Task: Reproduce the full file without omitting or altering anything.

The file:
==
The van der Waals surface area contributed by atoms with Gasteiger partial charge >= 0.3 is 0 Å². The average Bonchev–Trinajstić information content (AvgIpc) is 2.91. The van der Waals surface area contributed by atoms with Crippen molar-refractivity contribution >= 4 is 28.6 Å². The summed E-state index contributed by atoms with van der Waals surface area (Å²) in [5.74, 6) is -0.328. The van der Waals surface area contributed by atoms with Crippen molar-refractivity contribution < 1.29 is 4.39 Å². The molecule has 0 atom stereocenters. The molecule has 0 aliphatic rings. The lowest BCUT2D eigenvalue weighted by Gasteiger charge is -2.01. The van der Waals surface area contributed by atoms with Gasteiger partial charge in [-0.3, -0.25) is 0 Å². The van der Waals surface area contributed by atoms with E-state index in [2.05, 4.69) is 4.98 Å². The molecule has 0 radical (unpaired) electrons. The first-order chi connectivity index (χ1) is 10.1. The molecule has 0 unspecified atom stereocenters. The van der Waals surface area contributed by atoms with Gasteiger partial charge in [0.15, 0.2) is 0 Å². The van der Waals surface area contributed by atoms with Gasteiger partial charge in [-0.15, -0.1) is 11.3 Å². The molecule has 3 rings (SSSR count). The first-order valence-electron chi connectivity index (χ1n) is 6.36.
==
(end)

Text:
The van der Waals surface area contributed by atoms with Gasteiger partial charge >= 0.3 is 0 Å². The average Bonchev–Trinajstić information content (AvgIpc) is 2.91. The van der Waals surface area contributed by atoms with Crippen molar-refractivity contribution >= 4 is 28.6 Å². The summed E-state index contributed by atoms with van der Waals surface area (Å²) in [5.74, 6) is -0.328. The van der Waals surface area contributed by atoms with Crippen molar-refractivity contribution < 1.29 is 4.39 Å². The molecule has 0 atom stereocenters. The molecule has 0 aliphatic rings. The lowest BCUT2D eigenvalue weighted by Gasteiger charge is -2.01. The van der Waals surface area contributed by atoms with Gasteiger partial charge in [-0.3, -0.25) is 0 Å². The van der Waals surface area contributed by atoms with E-state index in [2.05, 4.69) is 4.98 Å². The molecule has 0 radical (unpaired) electrons. The first-order chi connectivity index (χ1) is 10.1. The molecule has 0 unspecified atom stereocenters. The van der Waals surface area contributed by atoms with Gasteiger partial charge in [0.15, 0.2) is 0 Å². The van der Waals surface area contributed by atoms with Gasteiger partial charge in [-0.15, -0.1) is 11.3 Å². The molecule has 3 rings (SSSR count). The first-order valence-electron chi connectivity index (χ1n) is 6.36.